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3D Integration: Why, What, Who, When?
(7/9/2007) Future Fab Intl. Issue 23
By James Jian-Qiang Lu, Rensselaer Polytechnic Institute
Ken Rose, Rensselaer Polytechnic Institute
Susan Vitkavage, SEMATECH
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The potential benefits of 3D integration can vary depending on approach; they include multifunctionality, increased performance, reduced power, small form factor, reduced packaging, increased yield and reliability, flexible heterogeneous integration and reduced overall costs. For example, a small form factor is achieved by stacking active component layers on top of one another in any 3D approach.

Untitled Document

Abstract

Three-dimensional (3D) integration is an emerging technology that is expected to lead to an industry paradigm shift due to its tremendous benefits. Worldwide academic and industrial research activities currently focus on technology innovations, simulation and design, and product prototypes. Anticipated applications start with memory, portable device and high-performance computers and extend to high-density multifunctional heterogeneous integration of infotech-nanotech-biotech systems.

Introduction

Three-dimensional (3D) integration is an emerging technology that can form highly integrated systems by vertically stacking and connecting various materials, technologies and functional components together, as shown in Figure 1. The potential benefits of 3D integration can vary depending on approach; they include multifunctionality, increased performance, reduced power, small form factor, reduced packaging, increased yield and reliability, flexible heterogeneous integration and reduced overall costs. For example, a small form factor is achieved by stacking active component layers on top of one another in any 3D approach. Speaking at the 2006 IEEE International Electron Devices Meeting (IEDM), Dr. Chang-Gyu Hwang, president and CEO of Samsung Electronics, stated that “…rapid adoption of 3-D integration technology seems to be essential and, thankfully, unavoidable.” He believes that the industry paradigm will shift to a new industry-fusing technology era that will offer tremendous global opportunities for expanded use of 3D silicon-based technologies in highly integrated systems. Indeed, 3D integration is recognized as an enabling technology for future ICs and low-cost micro/ nano/electro-opto/bio heterogeneous systems. Detailed benefits are explored in many publications and summarized below.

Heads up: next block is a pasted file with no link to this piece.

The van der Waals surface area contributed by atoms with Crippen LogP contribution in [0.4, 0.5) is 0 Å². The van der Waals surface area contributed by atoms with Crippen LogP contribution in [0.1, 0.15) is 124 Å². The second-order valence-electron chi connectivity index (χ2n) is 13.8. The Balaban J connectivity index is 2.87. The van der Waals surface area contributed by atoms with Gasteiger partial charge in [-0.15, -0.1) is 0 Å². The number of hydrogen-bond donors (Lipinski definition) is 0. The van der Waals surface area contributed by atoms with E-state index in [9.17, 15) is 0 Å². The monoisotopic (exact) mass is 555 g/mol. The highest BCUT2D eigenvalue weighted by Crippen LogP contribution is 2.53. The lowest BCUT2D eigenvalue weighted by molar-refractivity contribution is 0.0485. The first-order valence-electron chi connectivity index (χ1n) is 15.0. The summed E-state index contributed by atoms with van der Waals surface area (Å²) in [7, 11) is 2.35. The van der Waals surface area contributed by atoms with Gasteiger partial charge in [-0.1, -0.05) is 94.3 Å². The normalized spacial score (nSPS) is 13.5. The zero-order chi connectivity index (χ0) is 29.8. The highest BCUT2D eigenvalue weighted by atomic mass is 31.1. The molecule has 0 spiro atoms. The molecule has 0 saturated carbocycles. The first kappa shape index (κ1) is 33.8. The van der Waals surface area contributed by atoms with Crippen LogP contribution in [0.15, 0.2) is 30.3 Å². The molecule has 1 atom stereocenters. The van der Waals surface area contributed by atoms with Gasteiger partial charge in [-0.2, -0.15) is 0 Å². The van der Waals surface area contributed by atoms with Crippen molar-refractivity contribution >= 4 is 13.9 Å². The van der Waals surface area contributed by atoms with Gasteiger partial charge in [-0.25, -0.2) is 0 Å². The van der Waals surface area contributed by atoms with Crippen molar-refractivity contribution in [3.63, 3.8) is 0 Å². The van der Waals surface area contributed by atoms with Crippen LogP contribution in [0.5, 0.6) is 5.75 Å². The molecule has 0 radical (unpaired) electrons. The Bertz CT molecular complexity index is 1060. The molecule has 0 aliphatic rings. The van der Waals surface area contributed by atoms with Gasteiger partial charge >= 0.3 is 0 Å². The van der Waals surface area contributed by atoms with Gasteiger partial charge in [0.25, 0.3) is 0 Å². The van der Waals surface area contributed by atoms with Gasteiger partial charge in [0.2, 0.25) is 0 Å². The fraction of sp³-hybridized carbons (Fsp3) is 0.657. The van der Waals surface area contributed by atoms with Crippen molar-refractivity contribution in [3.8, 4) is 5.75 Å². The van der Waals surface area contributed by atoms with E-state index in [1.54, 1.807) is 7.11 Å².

3D Integration Approaches and Worldwide Research Activities

Various 3D technologies are currently pursued, as shown in Figure 2. They can be divided into three categories based on their similarity to other technologies: (1) 3D packaging technology (Figure 2(a-c)); (2) transistor buildup 3D technology (Figure 2(d-f)); and (3) monolithic, wafer-level, back-end-of-the-line (BEOL)-compatible 3D technology (Figure 2(g-k)). Each 3D technology is briefly described below, with some academic or industrial organization names, as examples, showing the worldwide research and development activities:

  1. Packaging-based 3D integration enabled by wire bonding and flip-chip bonding as shown in Figure 2(a). These include system-in-package (SiP), which is formed by stacking thinned chips with wire bonding to connect them, and package-on-package (PoP), which is formed by stacking packages such as SiPs with flip-chip bonding. These SiPs or PoPs are already commercially available products (e.g., from Amkor in the U.S. and STATS ChipPAC in Singapore). Today’s new cell phones have at least one SiP or PoP.
  2. Die-to-die 3D integration enabled by thinned die-to-die bonding and through-silicon-via (TSV) interconnections as shown in Figure 2(b). The TSVs are typically formed by laser drill (e.g., prototype eight-die memory stack by Samsung in Korea) or deep reactive-ion-etching (deep-RIE, such as a Bosch process) (e.g., University of Arkansas in the U.S. and ASET in Japan), followed by copper fill.
  3. Die-to-wafer 3D integration, as shown in Figure 2(c), enabled by die-to-wafer bonding, with interchip electrical interconnections formed by post-bond via formation (e.g., Ziptronix in the U.S.) or solder (or eutectic) bonding during the die bonding process (e.g., Fraunhofer IZM in Germany). This approach uses techniques from both packaging and wafer fab, such as die pick-and-place and TSV formation, respectively.
  4. Transistors formed inside the on-chip interconnect layer on a piece of recrystallized silicon film as shown in Figure 2(d). A small piece of amorphous silicon film is deposited with a catalyst followed by either laser heating or rapid thermal anneal to recrystallize the silicon. The transistors are then formed by BEOL compatible processing (e.g., Stanford University in the U.S.).